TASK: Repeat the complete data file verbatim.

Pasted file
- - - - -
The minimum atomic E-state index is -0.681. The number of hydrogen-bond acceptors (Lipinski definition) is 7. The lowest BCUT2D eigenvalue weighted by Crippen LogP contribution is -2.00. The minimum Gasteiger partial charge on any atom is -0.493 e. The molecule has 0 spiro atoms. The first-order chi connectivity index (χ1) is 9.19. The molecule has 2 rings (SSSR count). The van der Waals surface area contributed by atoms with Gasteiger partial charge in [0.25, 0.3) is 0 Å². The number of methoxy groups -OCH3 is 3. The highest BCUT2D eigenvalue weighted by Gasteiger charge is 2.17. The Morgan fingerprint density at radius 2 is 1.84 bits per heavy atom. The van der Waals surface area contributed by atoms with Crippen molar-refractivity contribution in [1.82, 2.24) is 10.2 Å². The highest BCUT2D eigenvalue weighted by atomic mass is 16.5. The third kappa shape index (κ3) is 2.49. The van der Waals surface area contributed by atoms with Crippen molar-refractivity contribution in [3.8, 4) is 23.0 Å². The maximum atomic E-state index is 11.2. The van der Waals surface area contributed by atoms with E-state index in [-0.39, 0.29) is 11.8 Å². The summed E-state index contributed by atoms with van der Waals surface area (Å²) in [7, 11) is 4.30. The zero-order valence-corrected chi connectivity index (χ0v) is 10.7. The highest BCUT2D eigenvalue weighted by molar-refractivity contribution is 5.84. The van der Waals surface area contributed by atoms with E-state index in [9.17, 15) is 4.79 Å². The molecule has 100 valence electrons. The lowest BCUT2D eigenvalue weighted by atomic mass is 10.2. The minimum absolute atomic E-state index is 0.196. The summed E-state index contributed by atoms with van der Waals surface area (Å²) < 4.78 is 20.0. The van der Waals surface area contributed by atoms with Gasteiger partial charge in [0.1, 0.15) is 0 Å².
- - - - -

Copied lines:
The minimum atomic E-state index is -0.681. The number of hydrogen-bond acceptors (Lipinski definition) is 7. The lowest BCUT2D eigenvalue weighted by Crippen LogP contribution is -2.00. The minimum Gasteiger partial charge on any atom is -0.493 e. The molecule has 0 spiro atoms. The first-order chi connectivity index (χ1) is 9.19. The molecule has 2 rings (SSSR count). The van der Waals surface area contributed by atoms with Gasteiger partial charge in [0.25, 0.3) is 0 Å². The number of methoxy groups -OCH3 is 3. The highest BCUT2D eigenvalue weighted by Gasteiger charge is 2.17. The Morgan fingerprint density at radius 2 is 1.84 bits per heavy atom. The van der Waals surface area contributed by atoms with Crippen molar-refractivity contribution in [1.82, 2.24) is 10.2 Å². The highest BCUT2D eigenvalue weighted by atomic mass is 16.5. The third kappa shape index (κ3) is 2.49. The van der Waals surface area contributed by atoms with Crippen molar-refractivity contribution in [3.8, 4) is 23.0 Å². The maximum atomic E-state index is 11.2. The van der Waals surface area contributed by atoms with E-state index in [-0.39, 0.29) is 11.8 Å². The summed E-state index contributed by atoms with van der Waals surface area (Å²) in [7, 11) is 4.30. The zero-order valence-corrected chi connectivity index (χ0v) is 10.7. The highest BCUT2D eigenvalue weighted by molar-refractivity contribution is 5.84. The van der Waals surface area contributed by atoms with E-state index in [9.17, 15) is 4.79 Å². The molecule has 100 valence electrons. The lowest BCUT2D eigenvalue weighted by atomic mass is 10.2. The minimum absolute atomic E-state index is 0.196. The summed E-state index contributed by atoms with van der Waals surface area (Å²) < 4.78 is 20.0. The van der Waals surface area contributed by atoms with Gasteiger partial charge in [0.1, 0.15) is 0 Å².